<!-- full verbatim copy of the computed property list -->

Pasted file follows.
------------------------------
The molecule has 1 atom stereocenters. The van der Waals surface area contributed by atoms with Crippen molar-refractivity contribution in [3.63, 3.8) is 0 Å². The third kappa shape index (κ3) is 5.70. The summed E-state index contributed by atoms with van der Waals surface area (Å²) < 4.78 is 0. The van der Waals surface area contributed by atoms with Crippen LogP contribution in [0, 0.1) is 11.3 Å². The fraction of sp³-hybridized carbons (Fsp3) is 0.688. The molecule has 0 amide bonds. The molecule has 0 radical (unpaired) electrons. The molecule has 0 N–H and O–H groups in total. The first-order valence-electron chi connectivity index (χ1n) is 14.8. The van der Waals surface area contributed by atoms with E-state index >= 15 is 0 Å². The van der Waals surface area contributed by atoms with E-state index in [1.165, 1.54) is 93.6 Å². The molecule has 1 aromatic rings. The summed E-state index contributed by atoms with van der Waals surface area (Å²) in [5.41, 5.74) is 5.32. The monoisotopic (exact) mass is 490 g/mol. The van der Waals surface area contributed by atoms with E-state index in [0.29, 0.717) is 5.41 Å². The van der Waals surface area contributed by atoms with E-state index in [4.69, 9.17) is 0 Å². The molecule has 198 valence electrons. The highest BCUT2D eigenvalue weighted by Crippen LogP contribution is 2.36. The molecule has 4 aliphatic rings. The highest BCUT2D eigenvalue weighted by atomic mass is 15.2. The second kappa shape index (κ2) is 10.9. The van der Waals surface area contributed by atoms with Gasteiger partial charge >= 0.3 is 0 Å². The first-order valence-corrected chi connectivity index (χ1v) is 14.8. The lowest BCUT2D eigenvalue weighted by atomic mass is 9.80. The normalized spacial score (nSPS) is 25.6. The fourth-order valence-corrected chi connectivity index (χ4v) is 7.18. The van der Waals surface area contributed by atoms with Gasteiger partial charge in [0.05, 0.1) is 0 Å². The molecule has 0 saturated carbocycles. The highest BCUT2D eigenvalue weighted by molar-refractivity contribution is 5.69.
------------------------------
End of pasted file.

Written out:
The molecule has 1 atom stereocenters. The van der Waals surface area contributed by atoms with Crippen molar-refractivity contribution in [3.63, 3.8) is 0 Å². The third kappa shape index (κ3) is 5.70. The summed E-state index contributed by atoms with van der Waals surface area (Å²) < 4.78 is 0. The van der Waals surface area contributed by atoms with Crippen LogP contribution in [0, 0.1) is 11.3 Å². The fraction of sp³-hybridized carbons (Fsp3) is 0.688. The molecule has 0 amide bonds. The molecule has 0 radical (unpaired) electrons. The molecule has 0 N–H and O–H groups in total. The first-order valence-electron chi connectivity index (χ1n) is 14.8. The van der Waals surface area contributed by atoms with E-state index >= 15 is 0 Å². The van der Waals surface area contributed by atoms with E-state index in [1.165, 1.54) is 93.6 Å². The molecule has 1 aromatic rings. The summed E-state index contributed by atoms with van der Waals surface area (Å²) in [5.41, 5.74) is 5.32. The monoisotopic (exact) mass is 490 g/mol. The van der Waals surface area contributed by atoms with E-state index in [0.29, 0.717) is 5.41 Å². The van der Waals surface area contributed by atoms with E-state index in [4.69, 9.17) is 0 Å². The molecule has 198 valence electrons. The highest BCUT2D eigenvalue weighted by Crippen LogP contribution is 2.36. The molecule has 4 aliphatic rings. The highest BCUT2D eigenvalue weighted by atomic mass is 15.2. The second kappa shape index (κ2) is 10.9. The van der Waals surface area contributed by atoms with Gasteiger partial charge >= 0.3 is 0 Å². The first-order valence-corrected chi connectivity index (χ1v) is 14.8. The lowest BCUT2D eigenvalue weighted by atomic mass is 9.80. The normalized spacial score (nSPS) is 25.6. The fourth-order valence-corrected chi connectivity index (χ4v) is 7.18. The van der Waals surface area contributed by atoms with Gasteiger partial charge in [0.05, 0.1) is 0 Å². The molecule has 0 saturated carbocycles. The highest BCUT2D eigenvalue weighted by molar-refractivity contribution is 5.69.